Wednesday, January 16, 2008

Beware of sentimentality. It tends to sting.

Our rapacious teachers decided to be ultra mean to us today, so we stayed back in school to do CAS reflections. Pain in the ass yeah, but I got work done. So after it dad comes and gets me from Subway, the place we always go to after school, and we're on our way back home when he gets a huge hunger attack. No this post isn't called beware of sentimentality because my dad had a hunger attack, it's because while he stopped at the store to pick up some munchies, I waited in the car. And while waiting, a small girl, around half my height, with a dirty, muck-covered face and wearing raggety clothes, comes up to the car and starts tapping on the window. It's a usual sight in India, I know, but this time it was different, this time I felt different. The kid and the way she talked and the way she tried to coax me, it felt funny. Behind her, on the footpath I could see her mother and two other small infants clinging to the woman, but this child was consistent. I can almost still hear her cries of "Oh Didi, thoda doodh pilado, oh didii" still bouncing around in my head. Literally translating that would mean Oh big sister, please feed me some milk, but sounds pretty wrong in English =/. She topped it off by saying "Badi duayen milengi", meaning that I would get a lot of good wishes. Just from those few bare and simple words, I came to weirdly big conclusions.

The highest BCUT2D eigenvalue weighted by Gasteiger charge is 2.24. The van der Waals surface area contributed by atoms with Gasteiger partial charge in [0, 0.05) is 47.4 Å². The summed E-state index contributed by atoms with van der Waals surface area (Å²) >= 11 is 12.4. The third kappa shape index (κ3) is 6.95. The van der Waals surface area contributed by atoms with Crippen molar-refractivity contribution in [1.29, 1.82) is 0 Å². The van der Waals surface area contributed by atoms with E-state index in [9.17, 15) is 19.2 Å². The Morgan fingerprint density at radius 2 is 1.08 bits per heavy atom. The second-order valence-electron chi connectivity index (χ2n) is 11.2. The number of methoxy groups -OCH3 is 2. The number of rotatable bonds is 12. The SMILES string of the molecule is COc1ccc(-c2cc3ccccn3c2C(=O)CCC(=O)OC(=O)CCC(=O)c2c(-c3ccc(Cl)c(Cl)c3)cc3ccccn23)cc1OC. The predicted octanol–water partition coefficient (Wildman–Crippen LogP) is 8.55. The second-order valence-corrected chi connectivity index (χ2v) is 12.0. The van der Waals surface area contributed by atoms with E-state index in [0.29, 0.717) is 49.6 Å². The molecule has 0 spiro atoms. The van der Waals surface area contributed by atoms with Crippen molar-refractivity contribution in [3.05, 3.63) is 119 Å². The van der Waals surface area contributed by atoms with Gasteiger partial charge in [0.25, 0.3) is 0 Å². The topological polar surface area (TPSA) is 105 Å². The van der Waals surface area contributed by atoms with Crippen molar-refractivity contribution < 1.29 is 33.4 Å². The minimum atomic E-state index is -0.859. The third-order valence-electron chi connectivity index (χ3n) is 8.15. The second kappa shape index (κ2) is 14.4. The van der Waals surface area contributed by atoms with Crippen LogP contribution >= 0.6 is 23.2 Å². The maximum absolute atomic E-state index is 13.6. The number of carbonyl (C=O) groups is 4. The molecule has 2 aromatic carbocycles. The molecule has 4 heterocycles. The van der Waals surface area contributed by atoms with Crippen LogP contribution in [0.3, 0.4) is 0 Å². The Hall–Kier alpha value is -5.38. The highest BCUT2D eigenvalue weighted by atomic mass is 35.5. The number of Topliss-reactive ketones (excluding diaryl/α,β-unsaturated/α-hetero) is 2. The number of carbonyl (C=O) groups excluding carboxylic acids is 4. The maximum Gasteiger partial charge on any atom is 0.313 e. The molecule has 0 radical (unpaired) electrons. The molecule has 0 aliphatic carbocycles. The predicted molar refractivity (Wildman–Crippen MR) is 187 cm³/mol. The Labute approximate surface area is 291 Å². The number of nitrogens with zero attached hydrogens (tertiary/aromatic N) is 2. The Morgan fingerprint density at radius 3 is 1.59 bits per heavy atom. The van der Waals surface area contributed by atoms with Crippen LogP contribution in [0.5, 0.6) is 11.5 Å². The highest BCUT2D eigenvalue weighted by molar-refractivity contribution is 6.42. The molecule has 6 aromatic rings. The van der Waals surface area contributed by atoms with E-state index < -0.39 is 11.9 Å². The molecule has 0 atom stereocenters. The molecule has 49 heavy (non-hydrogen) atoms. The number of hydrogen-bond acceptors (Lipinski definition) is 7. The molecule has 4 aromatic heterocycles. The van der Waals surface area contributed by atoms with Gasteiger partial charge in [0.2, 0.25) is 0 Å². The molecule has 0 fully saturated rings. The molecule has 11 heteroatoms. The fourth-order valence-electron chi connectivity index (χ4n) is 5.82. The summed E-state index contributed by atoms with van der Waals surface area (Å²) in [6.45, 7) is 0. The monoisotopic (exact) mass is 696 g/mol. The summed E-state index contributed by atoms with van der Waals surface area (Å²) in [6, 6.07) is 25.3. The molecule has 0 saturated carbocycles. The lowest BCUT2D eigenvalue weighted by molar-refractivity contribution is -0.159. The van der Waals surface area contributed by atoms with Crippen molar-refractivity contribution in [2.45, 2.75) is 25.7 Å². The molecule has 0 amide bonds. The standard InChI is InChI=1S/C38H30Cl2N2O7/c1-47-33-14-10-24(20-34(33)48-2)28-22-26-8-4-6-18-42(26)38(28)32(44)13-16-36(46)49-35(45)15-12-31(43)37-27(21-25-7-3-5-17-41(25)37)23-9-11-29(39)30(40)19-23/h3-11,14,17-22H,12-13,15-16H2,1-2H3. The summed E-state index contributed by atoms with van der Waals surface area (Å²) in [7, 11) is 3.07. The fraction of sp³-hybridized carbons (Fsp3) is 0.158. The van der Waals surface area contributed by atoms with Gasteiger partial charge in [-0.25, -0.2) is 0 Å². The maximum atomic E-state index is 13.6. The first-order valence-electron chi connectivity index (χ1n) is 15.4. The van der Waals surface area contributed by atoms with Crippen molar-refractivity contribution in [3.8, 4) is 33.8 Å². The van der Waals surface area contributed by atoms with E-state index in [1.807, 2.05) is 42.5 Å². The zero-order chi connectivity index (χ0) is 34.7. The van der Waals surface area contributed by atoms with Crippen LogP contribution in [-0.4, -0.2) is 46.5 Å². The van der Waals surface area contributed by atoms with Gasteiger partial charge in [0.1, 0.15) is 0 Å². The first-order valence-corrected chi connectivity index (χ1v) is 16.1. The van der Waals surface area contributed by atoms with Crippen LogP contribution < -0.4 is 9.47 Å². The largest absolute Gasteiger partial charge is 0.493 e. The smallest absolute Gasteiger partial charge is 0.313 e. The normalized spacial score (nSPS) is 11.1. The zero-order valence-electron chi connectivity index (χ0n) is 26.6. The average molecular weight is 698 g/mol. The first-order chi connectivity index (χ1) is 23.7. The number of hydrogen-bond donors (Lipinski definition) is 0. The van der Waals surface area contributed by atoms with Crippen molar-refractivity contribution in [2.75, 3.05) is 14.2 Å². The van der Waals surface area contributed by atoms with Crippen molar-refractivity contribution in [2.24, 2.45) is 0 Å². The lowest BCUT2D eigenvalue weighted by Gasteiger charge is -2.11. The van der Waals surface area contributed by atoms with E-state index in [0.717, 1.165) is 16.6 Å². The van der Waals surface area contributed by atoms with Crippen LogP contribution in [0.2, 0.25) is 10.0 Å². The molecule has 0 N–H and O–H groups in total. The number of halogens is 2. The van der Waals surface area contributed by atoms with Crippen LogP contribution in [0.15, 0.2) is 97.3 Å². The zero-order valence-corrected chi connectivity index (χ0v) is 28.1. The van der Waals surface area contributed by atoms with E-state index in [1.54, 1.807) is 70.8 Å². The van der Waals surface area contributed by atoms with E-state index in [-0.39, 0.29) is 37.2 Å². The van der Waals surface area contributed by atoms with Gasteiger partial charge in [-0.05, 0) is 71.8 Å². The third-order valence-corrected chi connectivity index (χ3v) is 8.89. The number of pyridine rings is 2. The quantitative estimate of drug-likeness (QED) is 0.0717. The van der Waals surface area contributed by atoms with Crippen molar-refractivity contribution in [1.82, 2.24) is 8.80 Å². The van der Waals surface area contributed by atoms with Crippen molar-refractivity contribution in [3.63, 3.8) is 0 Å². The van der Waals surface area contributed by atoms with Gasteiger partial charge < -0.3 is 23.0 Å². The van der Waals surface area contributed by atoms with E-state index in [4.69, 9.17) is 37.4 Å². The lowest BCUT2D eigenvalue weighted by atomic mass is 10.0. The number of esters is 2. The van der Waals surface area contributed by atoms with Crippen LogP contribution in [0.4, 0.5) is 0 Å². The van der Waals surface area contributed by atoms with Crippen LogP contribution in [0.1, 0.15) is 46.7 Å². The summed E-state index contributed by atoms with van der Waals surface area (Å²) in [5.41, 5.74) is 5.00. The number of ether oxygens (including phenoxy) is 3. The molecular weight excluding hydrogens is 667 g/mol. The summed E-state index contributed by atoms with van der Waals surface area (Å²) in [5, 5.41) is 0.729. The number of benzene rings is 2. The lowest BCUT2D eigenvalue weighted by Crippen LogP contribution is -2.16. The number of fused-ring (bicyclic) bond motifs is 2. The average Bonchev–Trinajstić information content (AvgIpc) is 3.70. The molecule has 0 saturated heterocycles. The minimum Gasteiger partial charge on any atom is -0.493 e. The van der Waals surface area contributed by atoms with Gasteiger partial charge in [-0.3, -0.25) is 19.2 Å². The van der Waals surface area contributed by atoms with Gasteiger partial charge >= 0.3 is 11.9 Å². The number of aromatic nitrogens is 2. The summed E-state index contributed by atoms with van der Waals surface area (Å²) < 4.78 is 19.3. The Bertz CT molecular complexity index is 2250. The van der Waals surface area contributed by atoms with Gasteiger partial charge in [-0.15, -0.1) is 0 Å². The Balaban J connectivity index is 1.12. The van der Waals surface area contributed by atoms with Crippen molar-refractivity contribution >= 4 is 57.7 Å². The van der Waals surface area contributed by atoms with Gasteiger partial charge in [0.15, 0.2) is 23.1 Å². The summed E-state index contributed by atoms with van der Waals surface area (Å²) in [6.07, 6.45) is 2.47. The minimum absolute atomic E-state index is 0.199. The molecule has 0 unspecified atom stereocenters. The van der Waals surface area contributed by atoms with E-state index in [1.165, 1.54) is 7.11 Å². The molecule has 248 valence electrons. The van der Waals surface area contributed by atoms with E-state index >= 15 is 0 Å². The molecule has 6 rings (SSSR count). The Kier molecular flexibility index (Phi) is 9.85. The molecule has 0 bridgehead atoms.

That girl was smart. She was only around 8 or 9 years old and she still knew how to talk convincingly. She seemed to have so much potential, so much wasted potential. Maybe it was just me overreacting to that one incident, but I felt almost as if I had to do something. She definitely isn't the only one in India suffering in blasphemous poverty, it wasn't even her fault that she was born in an underprivileged household, so why can't we all somehow make a collective effort to make the future of our India, these children, no matter how poor, a bright one? Why must poverty make a child of that age beg for food, food that she has an equal right on as all of us do? Yep, sounds clichéd, but it's only so clichéd cuz it's true. India as a whole is still in a sorry state. There is much to be done, and each one of us makes a difference. I know I will.

4 comments:

Ashish said...

I can only but nod my head in agreement. Reminded me of something I did quite a few years back. It's not that India is in a sorry state, it is we. You, me, that girl... we all are. Realization has not yet dawned upon us. We still only but dream. Dream of a better tomorrow. But how would it be possible, is a question that still remains to be answered.

Shiv said...

Blame the insensitive Government! X-(
And the kids parents too. Why can't they sent her to some already overfilled municipal schools. Why should be always Individuals and NGO who have to strive hard to give access to education to such children.

Adarsh said...

no cliche
i hate the word
theres no such thing
kill/slap all the people who use that word

Ankita Wasan said...

=/ There is such a thing. Any annoyingly overused phrase is a cliché.